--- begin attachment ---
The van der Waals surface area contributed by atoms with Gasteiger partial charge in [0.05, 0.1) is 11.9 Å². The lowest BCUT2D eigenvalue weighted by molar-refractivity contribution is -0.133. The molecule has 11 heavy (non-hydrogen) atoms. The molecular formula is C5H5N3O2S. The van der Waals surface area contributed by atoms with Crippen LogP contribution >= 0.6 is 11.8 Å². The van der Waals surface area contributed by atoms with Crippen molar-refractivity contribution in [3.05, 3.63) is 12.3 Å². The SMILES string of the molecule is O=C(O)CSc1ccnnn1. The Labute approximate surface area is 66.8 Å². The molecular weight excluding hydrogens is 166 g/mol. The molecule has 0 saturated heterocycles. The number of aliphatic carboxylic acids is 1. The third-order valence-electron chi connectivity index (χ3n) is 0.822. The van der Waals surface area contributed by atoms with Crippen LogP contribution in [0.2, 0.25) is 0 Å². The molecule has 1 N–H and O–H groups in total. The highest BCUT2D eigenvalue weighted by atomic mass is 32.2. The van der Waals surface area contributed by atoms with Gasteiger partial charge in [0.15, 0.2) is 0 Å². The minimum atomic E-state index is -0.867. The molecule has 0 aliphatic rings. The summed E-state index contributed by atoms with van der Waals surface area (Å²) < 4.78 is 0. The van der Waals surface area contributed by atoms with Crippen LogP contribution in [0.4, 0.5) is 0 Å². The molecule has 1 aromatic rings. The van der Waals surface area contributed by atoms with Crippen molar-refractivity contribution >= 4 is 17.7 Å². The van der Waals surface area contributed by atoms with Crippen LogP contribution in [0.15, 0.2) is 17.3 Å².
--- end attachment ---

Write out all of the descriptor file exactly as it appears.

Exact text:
The van der Waals surface area contributed by atoms with Gasteiger partial charge in [0.05, 0.1) is 11.9 Å². The lowest BCUT2D eigenvalue weighted by molar-refractivity contribution is -0.133. The molecule has 11 heavy (non-hydrogen) atoms. The molecular formula is C5H5N3O2S. The van der Waals surface area contributed by atoms with Crippen LogP contribution >= 0.6 is 11.8 Å². The van der Waals surface area contributed by atoms with Crippen molar-refractivity contribution in [3.05, 3.63) is 12.3 Å². The SMILES string of the molecule is O=C(O)CSc1ccnnn1. The Labute approximate surface area is 66.8 Å². The molecular weight excluding hydrogens is 166 g/mol. The molecule has 0 saturated heterocycles. The number of aliphatic carboxylic acids is 1. The third-order valence-electron chi connectivity index (χ3n) is 0.822. The van der Waals surface area contributed by atoms with Crippen LogP contribution in [0.2, 0.25) is 0 Å². The molecule has 1 N–H and O–H groups in total. The highest BCUT2D eigenvalue weighted by atomic mass is 32.2. The van der Waals surface area contributed by atoms with Gasteiger partial charge in [0.15, 0.2) is 0 Å². The minimum atomic E-state index is -0.867. The molecule has 0 aliphatic rings. The summed E-state index contributed by atoms with van der Waals surface area (Å²) < 4.78 is 0. The van der Waals surface area contributed by atoms with Crippen LogP contribution in [0.4, 0.5) is 0 Å². The molecule has 1 aromatic rings. The van der Waals surface area contributed by atoms with Crippen molar-refractivity contribution >= 4 is 17.7 Å². The van der Waals surface area contributed by atoms with Crippen LogP contribution in [0.15, 0.2) is 17.3 Å².